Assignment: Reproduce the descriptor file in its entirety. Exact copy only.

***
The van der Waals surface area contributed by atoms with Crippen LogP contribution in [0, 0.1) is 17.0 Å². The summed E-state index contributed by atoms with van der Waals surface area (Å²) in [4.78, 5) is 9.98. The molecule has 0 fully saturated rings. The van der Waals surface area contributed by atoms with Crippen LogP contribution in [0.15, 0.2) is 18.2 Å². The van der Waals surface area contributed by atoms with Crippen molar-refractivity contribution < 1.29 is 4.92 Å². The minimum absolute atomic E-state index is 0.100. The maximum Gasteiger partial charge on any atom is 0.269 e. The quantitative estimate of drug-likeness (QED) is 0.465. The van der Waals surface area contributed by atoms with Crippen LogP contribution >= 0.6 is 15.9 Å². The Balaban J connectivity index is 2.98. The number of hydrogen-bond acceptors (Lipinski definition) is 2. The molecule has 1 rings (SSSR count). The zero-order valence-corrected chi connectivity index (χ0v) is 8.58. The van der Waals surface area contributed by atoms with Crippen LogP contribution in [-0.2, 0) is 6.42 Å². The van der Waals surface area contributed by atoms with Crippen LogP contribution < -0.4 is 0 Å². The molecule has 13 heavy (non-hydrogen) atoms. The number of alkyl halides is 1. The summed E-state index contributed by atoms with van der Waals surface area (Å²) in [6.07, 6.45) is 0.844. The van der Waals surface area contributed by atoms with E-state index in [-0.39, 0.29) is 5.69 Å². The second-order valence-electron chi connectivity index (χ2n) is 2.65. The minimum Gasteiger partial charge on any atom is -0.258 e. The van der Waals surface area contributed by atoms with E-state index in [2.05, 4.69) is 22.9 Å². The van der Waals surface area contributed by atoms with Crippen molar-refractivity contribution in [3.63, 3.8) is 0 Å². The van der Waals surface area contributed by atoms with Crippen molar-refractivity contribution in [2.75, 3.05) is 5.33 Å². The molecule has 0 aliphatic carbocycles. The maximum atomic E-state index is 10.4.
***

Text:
The van der Waals surface area contributed by atoms with Crippen LogP contribution in [0, 0.1) is 17.0 Å². The summed E-state index contributed by atoms with van der Waals surface area (Å²) in [4.78, 5) is 9.98. The molecule has 0 fully saturated rings. The van der Waals surface area contributed by atoms with Crippen LogP contribution in [0.15, 0.2) is 18.2 Å². The van der Waals surface area contributed by atoms with Crippen molar-refractivity contribution < 1.29 is 4.92 Å². The minimum absolute atomic E-state index is 0.100. The maximum Gasteiger partial charge on any atom is 0.269 e. The quantitative estimate of drug-likeness (QED) is 0.465. The van der Waals surface area contributed by atoms with Crippen LogP contribution >= 0.6 is 15.9 Å². The Balaban J connectivity index is 2.98. The number of hydrogen-bond acceptors (Lipinski definition) is 2. The molecule has 1 rings (SSSR count). The zero-order valence-corrected chi connectivity index (χ0v) is 8.58. The van der Waals surface area contributed by atoms with Crippen LogP contribution in [-0.2, 0) is 6.42 Å². The van der Waals surface area contributed by atoms with Crippen LogP contribution < -0.4 is 0 Å². The molecule has 13 heavy (non-hydrogen) atoms. The number of alkyl halides is 1. The summed E-state index contributed by atoms with van der Waals surface area (Å²) in [6.07, 6.45) is 0.844. The van der Waals surface area contributed by atoms with E-state index in [-0.39, 0.29) is 5.69 Å². The second-order valence-electron chi connectivity index (χ2n) is 2.65. The minimum Gasteiger partial charge on any atom is -0.258 e. The van der Waals surface area contributed by atoms with E-state index in [2.05, 4.69) is 22.9 Å². The van der Waals surface area contributed by atoms with Crippen molar-refractivity contribution in [3.63, 3.8) is 0 Å². The van der Waals surface area contributed by atoms with Crippen molar-refractivity contribution in [2.75, 3.05) is 5.33 Å². The molecule has 0 aliphatic carbocycles. The maximum atomic E-state index is 10.4.